Once you get within 15 to 20 degrees of your desired temperature you can adjust the vents. Like other charcoal grills, the more airflow you allow in, the higher the temperature will get. And kamados can get really hot. More on that below.  

Let the Grilling Begin

Now that you know all about safety, charcoal, and starters, it’s time to get grilling. Things are a little different with kamados. We’ll briefly talk about the best ways to do the most common types of cooking so you can come away with delicious food the first time around.

Direct Heat Grilling

This one’s pretty straightforward when it comes to kamados. How much and how long you plan to cook will determine how much charcoal you put in the grill. Just keep in mind that there’s a wide temperature range on kamados. Wide-open vents will allow the inside to climb toward the 700-degree mark. Half-open vents should get your grill around the 300 to 350-degree range.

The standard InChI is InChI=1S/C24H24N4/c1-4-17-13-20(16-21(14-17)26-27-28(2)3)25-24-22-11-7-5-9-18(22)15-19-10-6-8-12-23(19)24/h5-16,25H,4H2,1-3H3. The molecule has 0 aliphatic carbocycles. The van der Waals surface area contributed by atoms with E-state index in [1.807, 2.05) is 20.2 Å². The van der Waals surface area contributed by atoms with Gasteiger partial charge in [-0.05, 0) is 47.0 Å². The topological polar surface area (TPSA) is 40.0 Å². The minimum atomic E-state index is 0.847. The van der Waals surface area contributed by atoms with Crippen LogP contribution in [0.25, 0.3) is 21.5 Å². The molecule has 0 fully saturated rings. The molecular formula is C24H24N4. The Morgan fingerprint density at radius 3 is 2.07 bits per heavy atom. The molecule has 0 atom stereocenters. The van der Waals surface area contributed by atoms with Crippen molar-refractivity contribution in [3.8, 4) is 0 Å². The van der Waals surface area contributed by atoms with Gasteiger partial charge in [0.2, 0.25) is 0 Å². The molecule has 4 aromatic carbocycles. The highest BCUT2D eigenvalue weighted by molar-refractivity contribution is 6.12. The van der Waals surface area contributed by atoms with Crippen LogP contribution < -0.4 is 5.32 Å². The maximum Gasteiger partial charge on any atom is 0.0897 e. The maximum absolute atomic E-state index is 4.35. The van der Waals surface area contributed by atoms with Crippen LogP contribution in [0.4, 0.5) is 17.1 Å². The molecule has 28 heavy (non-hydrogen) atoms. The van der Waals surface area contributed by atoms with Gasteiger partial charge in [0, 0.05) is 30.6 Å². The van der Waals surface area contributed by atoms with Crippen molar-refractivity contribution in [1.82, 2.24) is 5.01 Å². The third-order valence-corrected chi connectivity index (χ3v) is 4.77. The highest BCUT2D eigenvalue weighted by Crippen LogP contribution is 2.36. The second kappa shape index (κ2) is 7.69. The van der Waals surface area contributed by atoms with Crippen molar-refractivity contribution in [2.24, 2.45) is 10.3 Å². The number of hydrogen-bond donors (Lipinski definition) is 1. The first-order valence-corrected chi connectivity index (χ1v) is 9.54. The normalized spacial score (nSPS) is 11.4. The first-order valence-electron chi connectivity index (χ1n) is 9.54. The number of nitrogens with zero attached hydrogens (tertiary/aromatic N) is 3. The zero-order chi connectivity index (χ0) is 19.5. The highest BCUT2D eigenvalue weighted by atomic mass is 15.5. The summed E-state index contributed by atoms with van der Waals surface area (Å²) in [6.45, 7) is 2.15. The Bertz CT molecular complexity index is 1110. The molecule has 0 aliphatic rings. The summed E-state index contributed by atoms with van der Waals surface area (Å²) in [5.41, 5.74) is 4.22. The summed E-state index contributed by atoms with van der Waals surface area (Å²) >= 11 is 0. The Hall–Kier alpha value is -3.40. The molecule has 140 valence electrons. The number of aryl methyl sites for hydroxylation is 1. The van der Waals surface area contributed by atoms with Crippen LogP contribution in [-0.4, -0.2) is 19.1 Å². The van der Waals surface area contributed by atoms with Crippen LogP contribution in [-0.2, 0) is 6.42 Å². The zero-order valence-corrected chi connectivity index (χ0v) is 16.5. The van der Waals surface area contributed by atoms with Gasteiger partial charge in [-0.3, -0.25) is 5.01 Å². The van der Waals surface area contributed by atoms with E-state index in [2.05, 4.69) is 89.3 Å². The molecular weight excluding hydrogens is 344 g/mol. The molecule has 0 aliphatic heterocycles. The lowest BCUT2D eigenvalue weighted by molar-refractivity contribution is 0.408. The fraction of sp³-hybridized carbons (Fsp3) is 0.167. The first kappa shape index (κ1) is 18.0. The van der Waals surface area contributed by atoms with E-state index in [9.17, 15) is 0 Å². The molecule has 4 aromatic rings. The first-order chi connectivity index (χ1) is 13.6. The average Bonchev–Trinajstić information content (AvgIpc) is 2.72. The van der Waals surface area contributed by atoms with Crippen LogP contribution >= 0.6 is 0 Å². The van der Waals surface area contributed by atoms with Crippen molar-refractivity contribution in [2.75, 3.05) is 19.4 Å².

Two-Zone Grilling

The two-zone method can be difficult on smaller kamado grills, but there are accessories that make it easier. If your grill doesn’t come with one, you can purchase a ceramic heat deflection plate that will sit across half of your grill. This will allow you to do the two-zone method without messing with your charcoal. 

Smoking and Low & Slow Cooking

Kamados make great smokers and slow cookers. You can start with a small amount of charcoal and add more as time goes on. Or you can use the top-down method by building a mound of charcoal that will burn slowly down.

For each of these methods you’ll want to close both your vents almost all the way. The first few times you try for low temperatures, keep an eye on your thermometer, and make adjustments as necessary. Pretty soon you’ll know the sweet spots on your kamado.